This case is dismissed for lack of appellate jurisdiction.

/s/ Kem Thompson Frost


Dismissed and Memorandum Opinion filed November 29, 2007.
Panel consists of Justices Anderson, Fowler, and Frost.

[1] Both Resource and Acucare have attached to their appellate briefs documents that are not contained in our appellate record. With limited exceptions not relevant here, an appellate court may not consider matters outside the appellate record. See Bencon Mgmt. & Gen. Contracting, Inc. v. Boyer, Inc., 178 S.W.3d 198, 210-11 (Tex. App.- Houston [14th Dist.] 2005, no pet.). Therefore, we cannot consider these documents. See id.

Associate Judge David Farr succeeds Jim Squier on 312th Family District Court bench

HOUSTON - According to a November 28, 2007 press release issued by Governor Rick Perry's Office, Associate Family Court Judge David D. Farr has been appointed the take over the 312th district court bench vacated by Hon. James D. Squier, who decided to become one of several contenders for the 22nd Congressional District. Jim Squier (not Squire) resigned effective September 22, 2007 to campaign full-time as a Republican family-values candidate.
See Jim Squier's recently-launched campaign web site. More on Judge David Farr and his campaign to stay on as elected judge of the 312th Family Court.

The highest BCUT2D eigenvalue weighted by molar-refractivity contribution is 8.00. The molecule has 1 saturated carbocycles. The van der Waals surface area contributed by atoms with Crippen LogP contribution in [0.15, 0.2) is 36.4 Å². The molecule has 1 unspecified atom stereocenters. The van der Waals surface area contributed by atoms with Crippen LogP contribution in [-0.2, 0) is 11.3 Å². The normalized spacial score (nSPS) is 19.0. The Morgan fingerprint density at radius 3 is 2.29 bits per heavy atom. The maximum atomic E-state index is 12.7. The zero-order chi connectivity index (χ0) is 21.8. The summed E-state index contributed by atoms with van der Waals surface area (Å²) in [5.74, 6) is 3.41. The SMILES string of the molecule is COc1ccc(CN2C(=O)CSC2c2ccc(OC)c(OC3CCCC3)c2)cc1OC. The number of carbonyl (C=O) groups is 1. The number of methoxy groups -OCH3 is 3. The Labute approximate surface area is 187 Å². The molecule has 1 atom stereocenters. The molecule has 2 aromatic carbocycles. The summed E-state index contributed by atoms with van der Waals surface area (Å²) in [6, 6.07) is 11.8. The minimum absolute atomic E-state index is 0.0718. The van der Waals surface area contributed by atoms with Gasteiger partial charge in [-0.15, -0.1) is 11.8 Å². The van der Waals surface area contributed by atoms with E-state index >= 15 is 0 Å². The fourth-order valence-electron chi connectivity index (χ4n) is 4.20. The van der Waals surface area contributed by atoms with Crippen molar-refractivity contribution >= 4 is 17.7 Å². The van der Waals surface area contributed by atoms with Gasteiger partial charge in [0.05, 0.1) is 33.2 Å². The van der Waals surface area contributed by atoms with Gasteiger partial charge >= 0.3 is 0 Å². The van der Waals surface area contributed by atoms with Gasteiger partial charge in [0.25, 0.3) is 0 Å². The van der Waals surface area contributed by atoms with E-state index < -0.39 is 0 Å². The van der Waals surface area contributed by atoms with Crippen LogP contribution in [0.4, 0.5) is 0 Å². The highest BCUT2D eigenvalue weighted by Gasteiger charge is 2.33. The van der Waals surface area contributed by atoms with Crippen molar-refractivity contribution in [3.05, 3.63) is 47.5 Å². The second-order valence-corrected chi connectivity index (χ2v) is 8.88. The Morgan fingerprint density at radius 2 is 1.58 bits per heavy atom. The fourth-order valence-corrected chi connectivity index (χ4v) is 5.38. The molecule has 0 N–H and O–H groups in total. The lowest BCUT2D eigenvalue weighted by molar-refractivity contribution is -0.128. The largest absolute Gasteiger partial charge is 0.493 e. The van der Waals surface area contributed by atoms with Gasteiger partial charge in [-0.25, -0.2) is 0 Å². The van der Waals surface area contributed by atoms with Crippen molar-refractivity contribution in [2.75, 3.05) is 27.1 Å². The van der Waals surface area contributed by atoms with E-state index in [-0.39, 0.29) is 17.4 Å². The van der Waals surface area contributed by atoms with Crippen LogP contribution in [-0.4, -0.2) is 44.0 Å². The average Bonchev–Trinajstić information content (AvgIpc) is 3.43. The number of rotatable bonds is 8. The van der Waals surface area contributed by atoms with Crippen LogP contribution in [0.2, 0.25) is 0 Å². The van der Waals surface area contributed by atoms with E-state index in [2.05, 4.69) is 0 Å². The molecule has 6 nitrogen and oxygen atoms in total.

Divorce Court Vacancy in Harris County Family Law Center filled:

Gov. Appoints David Farr as 312th Judicial District Court Judge

AUSTIN - Gov. Rick Perry appointed Judge David D. Farr of Houston as presiding judge of the 312th Judicial District Court, one of nine state family district courts in Harris County, for a term to expire at the next general election.

Farr previously served as associate judge of the 257th Judicial District Court, another state district court hearing family law cases in Harris County and located in Downtown Houston. He is a member of the Houston Bar Association and the State Bar of Texas, Military Law and Family Law sections. He is also a member of the Texas Aggie Bar Association and the Texas A&M Corps of Cadets Association. Farr is an attorney who is board certified in Family Law and also serves as an adjunct professor at South Texas College of Law. [Family district court judges must be lawyers, and thus members of State Bar, but are not required to be board-certified in family law]

Farr received a bachelor’s degree from Texas A&M University and a law degree from Texas Southern University (TSU). He succeeds Judge James D. Squier of Houston, who served in 312th District Court for 20 years and is now running for Congress.